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Old 01-10-2017, 03:27 AM   #1
poconnor
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Join Date: Oct 2015
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City leaders say property tax offers little relief, lots of pain

A local official said, a property tax reform bill aimed at slowing the growth of tax rises in Texas would confine the flexibility of local governments to pay for police and firefighters, construct new roads and provide essential services while giving homeowners minimal relief from rising tax bills.

Recorded a month ago, Senate Bill 2 would require cities or countries to look for voter endorsement for any property tax rate increase that surpasses 4%. Right now, the law takes into account for hikes up to 8% without setting off a rollback election.

The measure would save a little more money of taxpayers because the municipal property tax represents just 16% of the taxes paid by Texans, City officials in Tarrant County Appraisal District (TAD) said. (About 50% of local taxes go to school districts.) But it could largely affect city budget.

Fort Worth Mayor Betsy Price stated that the bill would curtail the city’s ability to provide roads, infrastructure and public safety for a fast-growing population. She says the 8% cap has given the city the flexibility to “do what we needed to do” in good times and bad.

Arlington Mayor Jeff Williams says it’s too early to decide the bill’s real impact the Legislature doesn't meet until one month from now but noted that it’s well known that costs keep rising.

Texas State Senator, Paul Betterncourt, author of the bill, discovers that the comments by city officials are not straight forward. He said local governments can simply go to the voters and seek approval.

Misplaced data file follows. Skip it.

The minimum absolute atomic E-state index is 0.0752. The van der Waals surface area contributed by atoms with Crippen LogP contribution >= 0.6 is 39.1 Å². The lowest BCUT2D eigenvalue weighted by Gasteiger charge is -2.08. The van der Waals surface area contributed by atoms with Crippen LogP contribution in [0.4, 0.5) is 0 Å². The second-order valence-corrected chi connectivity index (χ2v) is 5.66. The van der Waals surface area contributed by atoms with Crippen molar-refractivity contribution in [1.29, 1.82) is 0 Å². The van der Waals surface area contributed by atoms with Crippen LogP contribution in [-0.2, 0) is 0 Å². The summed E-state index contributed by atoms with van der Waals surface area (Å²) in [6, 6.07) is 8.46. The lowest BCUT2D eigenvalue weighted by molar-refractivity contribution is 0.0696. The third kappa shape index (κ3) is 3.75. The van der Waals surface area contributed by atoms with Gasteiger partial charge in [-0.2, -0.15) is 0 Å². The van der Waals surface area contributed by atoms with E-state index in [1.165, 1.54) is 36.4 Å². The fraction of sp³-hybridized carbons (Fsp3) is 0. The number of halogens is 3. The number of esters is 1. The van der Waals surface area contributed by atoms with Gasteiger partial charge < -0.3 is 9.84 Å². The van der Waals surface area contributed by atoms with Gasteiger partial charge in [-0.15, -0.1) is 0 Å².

According to his Senate Select Committee on Property Tax Reform and Relief, a 90-page report shows an average home property tax appraisals have risen 22-24% over the past two years in the Fort Worth area and 20% in San Antonio. But the report indicates that from 2011 to 2015 levies jumped 14% in Fort Worth and 52% in Harris County.

Ability-to-pay

Bettencourt’s efforts to bring property tax relief to taxpayers has the support of Dan Patrick, Lieutenant Governor of Texas, who commissioned the select committee’s report and has assigned the reform bill to be a top priority in the upcoming legislative session. In a statement released after the report’s publication, Patrick voiced strong support for SB2 (Senate Bill 2).

Bettencourt, R-Houston, a former HCAD tax assessor-collector argues that as property appraisals in Texas increased because of its booming economy local taxing entities should have cut their tax rates because they were already getting more money from land valued at higher prices.

Instead, the committee’s report said that among the 4,039 taxing units in Texas, data from 2005 to 2015 shows tax levy increase of 93% for special districts such as utility and public improvement; 82% for the counties; 71% for the cities; and 39% for schools.

As a result, Texas now has the fifth-highest median property tax rate in the country at $2.17 per $100 of assessed property value, with only Illinois, New York, New Hampshire and New Jersey higher, the report says. At the same time, household median income went up 32% from 2005 to 2015, the study shows.

He said the bill would put in the same tax rate system as the school districts. It also removes the high petition threshold for calling a rollback election — 7% of registered voters in the larger cities.

Bettencourt said they want to stop government growing by “double digits.”

To read full article click: https://goo.gl/HqWTXd
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